Right now the way our sensor works is there’s a small wire literally about the width of a human hair that’s inserted in the subcutaneous tissue, and that wire is coated with several membranes. And that’s how glucose is measured is through that sensor that’s inserted under the skin… for years people have tried to come up with solutions that don’t involve any thing under the skin, similar to what the Apple Watch would be with some type of light technology bouncing through the skin and back up… people who intensively manage their diabetes really require extremely accurate information, because insulin is a life saving and a life threatening drug. If somebody could solve that problem it would be a boon for diabetes, but we haven’t seen anything that’s better than what we have and we know how hard it is to do what we do…
He also told us about the company’s ultimate goal to make “the on body component, the wearable, the size of about a penny,” which in theory could enable a device the size of a bandaid that could be warn or attached directly to a device like Apple Watch:
We experiment with a number of new form factors… Our ultimate goal is to make the on body component, the wearable, the size of about a penny, and have you be able to wear it like a bandaid. What our patients want today more than anything else, is to not have that [the CGM] seen… if it’s the size of a penny and like a bandaid sitting on your arm, if it can communicate directly to an Apple Watch… that’s a wonderful solution for a patient, they’ll be thrilled… If Apple asked for a collaboration, we’d certainly talk about it.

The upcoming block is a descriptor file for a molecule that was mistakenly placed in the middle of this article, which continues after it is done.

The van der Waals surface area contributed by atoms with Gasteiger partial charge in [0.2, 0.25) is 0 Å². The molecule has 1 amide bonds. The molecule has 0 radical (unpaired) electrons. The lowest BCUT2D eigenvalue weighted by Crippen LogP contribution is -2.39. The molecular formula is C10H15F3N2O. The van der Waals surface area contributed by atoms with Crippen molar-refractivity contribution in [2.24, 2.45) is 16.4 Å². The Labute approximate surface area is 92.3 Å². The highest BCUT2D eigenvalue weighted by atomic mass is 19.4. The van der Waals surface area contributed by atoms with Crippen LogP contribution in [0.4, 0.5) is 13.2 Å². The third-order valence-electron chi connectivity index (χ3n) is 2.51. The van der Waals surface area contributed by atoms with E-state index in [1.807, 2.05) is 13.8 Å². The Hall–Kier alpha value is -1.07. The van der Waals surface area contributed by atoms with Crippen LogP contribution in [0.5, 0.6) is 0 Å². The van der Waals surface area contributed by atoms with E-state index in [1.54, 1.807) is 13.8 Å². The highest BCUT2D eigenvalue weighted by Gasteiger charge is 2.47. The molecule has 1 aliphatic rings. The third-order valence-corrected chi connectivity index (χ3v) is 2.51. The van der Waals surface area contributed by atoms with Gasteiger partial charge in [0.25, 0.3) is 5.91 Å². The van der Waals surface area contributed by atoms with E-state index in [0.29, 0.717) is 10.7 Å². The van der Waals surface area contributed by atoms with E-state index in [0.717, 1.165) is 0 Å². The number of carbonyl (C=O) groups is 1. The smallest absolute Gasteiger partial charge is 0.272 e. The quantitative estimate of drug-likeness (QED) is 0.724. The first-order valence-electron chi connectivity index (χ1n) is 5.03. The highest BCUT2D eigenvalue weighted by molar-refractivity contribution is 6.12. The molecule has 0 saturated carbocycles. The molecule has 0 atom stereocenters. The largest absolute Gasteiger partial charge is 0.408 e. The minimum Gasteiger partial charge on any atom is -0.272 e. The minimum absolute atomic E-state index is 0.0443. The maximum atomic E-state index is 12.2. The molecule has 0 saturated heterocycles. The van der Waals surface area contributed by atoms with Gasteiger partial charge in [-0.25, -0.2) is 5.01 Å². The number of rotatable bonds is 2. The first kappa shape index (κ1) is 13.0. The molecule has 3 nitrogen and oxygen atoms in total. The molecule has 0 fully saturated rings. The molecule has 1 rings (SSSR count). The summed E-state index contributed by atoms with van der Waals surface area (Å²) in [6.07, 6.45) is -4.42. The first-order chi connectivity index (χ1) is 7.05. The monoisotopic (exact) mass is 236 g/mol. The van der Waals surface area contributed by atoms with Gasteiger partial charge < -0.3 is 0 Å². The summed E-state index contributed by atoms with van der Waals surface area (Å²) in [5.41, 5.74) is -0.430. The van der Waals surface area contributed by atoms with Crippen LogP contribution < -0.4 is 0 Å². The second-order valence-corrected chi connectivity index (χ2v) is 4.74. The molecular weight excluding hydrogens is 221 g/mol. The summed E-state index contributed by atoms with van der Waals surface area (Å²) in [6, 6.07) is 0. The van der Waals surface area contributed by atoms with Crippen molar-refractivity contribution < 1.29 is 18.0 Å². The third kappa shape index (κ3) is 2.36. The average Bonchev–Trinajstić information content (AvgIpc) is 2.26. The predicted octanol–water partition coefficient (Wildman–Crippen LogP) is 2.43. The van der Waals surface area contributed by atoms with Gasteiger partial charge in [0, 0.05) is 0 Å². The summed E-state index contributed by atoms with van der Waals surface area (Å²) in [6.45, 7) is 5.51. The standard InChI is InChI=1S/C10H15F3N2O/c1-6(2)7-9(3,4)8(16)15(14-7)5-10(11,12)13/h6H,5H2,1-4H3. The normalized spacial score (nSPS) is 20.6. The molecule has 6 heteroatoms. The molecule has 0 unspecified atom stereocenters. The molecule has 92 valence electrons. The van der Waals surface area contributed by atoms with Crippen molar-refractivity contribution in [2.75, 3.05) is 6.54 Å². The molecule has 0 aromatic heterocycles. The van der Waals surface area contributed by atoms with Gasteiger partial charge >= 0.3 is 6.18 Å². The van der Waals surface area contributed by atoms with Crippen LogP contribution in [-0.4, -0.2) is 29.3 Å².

Currently under development and scheduled for a release as soon as next year following watchOS 4, Sayer told us about the next-generation of the company’s G5 CGM, which will feature a lower profile design, a new automated insertion system, and other new features:
Gen 6 is the name of the next platform… that is a different hardware configuration that will be lower profile and the insertion system will be automated and very, very user-friendly and easy for patients to use, with the same connectivity that we have in our current G5 system. So it will give the patients a much better on body experience, and the sensor we believe is really the next step in our technology evolution as far as making these things more accurate and more consistent…there’s a bunch of great features… Apple users have that to look forward to next year sometime, we hope to file it with the FDA in September…
For more on new health features coming in iOS 11 and watchOS 4, check out our roundup of what’s new.